To develop the survey, SCORR gathered input from key industry leaders. “Big Data can provide a great opportunity for the industry by providing information to help locate the patients,” said Lea Studer, senior vice president of marketing and communications at SCORR, who presented the survey results at the Drug Information Association (DIA) Annual Meeting in Philadelphia in June. “To really make that difference, though, we’ve got to change the perception of how it is handled.”
Richard Malcolm, former CEO of Acurian and current partner at Bingham Associates, said patient privacy is a complicated matter. “I believe a lot of the issues around privacy is not the lack of regulations, it’s that you don’t know when you’ve signed off your privacy,” he said. “Do you know when you’ve given people the ability to aggregate your information and share it with others?
Personal information is collected in multiple silos, he noted, and is now being combined to develop a multifaceted picture of each individual. If a person gives permission at one point for a certain aspect of their medical history to be shared, does this mean the entire picture can be made public?
Whether this picture can be used to approach potential trial participants is a gray area. “I think there will be several more years of struggle at the regulatory level in our industry to find the consistency to allow clinical research to integrate with the [privacy] laws that are also supposed to impact the Googles of the world,” Wall said.
The question is whether the use of Big Data for subject recruitment is different from using it to target people interested in buying a car, for example. “For patient recruitment, I don’t think it’s nefarious and I don’t think there’s anything dangerous about it,” Malcolm said. “We’re not selling; we’re really just making them aware of an opportunity, which is dramatically different.”
Protection and trust
The SCORR survey indicated that patients turn most often to their physicians for guidance when it comes to clinical trial information and participation. “We found that, of all the people that consumers trust, physicians were at the top,” Studer said of the survey. “So it’s going to be important to get physicians more involved [in trial recruitment.]”
Jennifer Byrne, chief executive officer of PMG Research, agrees. “We talk about the patient as partners, but the thought of patients truly becoming direct partners with pharma is overreaching and unrealistic in today’s world. The best partnership for patients is in concert with their healthcare support system.”
Engaging greater physician interest and referrals around clinical trials is key, experts say. But there are certain ethical questions to consider when Big Data enters the picture. As Sauro put it, “Can Dr. Jones mine data to find a patient at Dr. Smith’s office and then approach that patient to say, ‘I have a clinical trial’?”
Another question is whether providing sites with a wealth of Big Data will help or hinder. “The issue is how we make the process easier for investigators and sites to find the right patients,” said Neil Ferguson, chief commercial officer at INC Research. “If Big Data enables that, it’s a success. If it makes it more cumbersome because we are not streamlining the process and driving efficiencies, then Big Data can become more of a problem because we could get stifled by the amount of information that we’re holding.”
How to protect confidential data once it crosses into the clinical trial realm is also a consideration. Cloud-based technology can be the most cost-effective way to store and disseminate Big Data—but it also can be vulnerable to cyber break-ins. “The anxiety people have is, ‘What if my employer finds out that I was being treated for bipolar disease or I have HIV?’” Malcolm pointed out. “I think that has a very low probability of occurrence, but I think it’s possible.”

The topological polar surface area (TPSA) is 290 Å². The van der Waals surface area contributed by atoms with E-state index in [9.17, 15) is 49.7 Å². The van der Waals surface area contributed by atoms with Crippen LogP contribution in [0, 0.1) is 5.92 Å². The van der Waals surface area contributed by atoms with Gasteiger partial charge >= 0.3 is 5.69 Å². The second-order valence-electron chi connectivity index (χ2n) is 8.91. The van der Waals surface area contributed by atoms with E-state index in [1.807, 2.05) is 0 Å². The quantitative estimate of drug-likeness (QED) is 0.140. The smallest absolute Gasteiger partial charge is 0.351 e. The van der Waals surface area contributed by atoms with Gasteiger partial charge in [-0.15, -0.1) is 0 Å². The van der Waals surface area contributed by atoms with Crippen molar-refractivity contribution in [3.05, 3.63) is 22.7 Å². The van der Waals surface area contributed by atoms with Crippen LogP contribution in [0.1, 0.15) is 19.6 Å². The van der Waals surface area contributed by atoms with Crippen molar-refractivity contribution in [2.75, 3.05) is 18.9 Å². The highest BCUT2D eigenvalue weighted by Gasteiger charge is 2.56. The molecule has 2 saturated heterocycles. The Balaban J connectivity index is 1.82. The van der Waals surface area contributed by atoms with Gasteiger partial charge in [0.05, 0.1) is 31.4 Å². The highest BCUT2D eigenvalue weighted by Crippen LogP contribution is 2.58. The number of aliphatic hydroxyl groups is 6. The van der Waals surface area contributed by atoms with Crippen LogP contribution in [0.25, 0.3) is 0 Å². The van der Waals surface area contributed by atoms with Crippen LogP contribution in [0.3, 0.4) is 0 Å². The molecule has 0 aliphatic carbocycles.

Many say that once these hurdles are addressed, the potential is enormous. Tighter inclusion and exclusion protocols and more targeted studies are making it hard to find patients that fit narrow indications. Big Data can make the enrollment process faster and more cost effective by matching the right patients to the appropriate trials.
“Used responsibly, Big Data can help us find the increasingly difficult-to-identify patients and reach out to them in an efficient way in a very regulated environment to tell them that there is a trial opportunity that they might be interested in,” Malcolm said.
Potthoff continues a fishing analogy to explain the benefits. “Instead of sticking your line out waiting for the fish to come by, you can actually target patients who meet those criteria,” he said. “If you enroll faster, you accelerate everything. Reducing the timeline is a huge cost savings to the sponsors, and it’s beneficial all around by helping to bring the trial to more eligible patients.”
For now, the notoriously slow-moving industry is approaching Big Data usage with caution. Potthoff said, “Our industry is slow to adopt new technologies, and purposefully so. I think there’s cautiousness around introducing something into a clinical trial space and potentially ruining your data or causing harm.
Ferguson believes Big Data has value in identifying potential subjects, but that value is limited. “At the end of the day, what you need are high-performing sites with well-trained investigators who are well-motivated and who can identify the right patients, keep them retained and provide quality data,” he said. “Big Data can give you indicators as to where those patients may be, but it’s not going to be the panacea for the right study.”
Malcolm is optimistic about the future role of Big Data. “I think Big Data has great potential,” he said. “Filling clinical trials is important to keep progress in medicine moving forward. So we need to have the dialogue about where the vulnerabilities are and how we make sure we maintain the very high level of responsibility that is expected of us.”
Lisa Catanese, ELS, has been a medical writer and editor since 1986, covering clinical trials, medical research, newly approved drugs and devices, consumer health education, continuing medical education and more. She is a member of the American Medical Writers Association and is certified by the Board of Editors in the Life Sciences. Email
This article was reprinted from Volume 23, Issue 08, of The CenterWatch Monthly, an industry leading publication providing hard-hitting, authoritative business and financial coverage of the clinical research space. Subscribe >>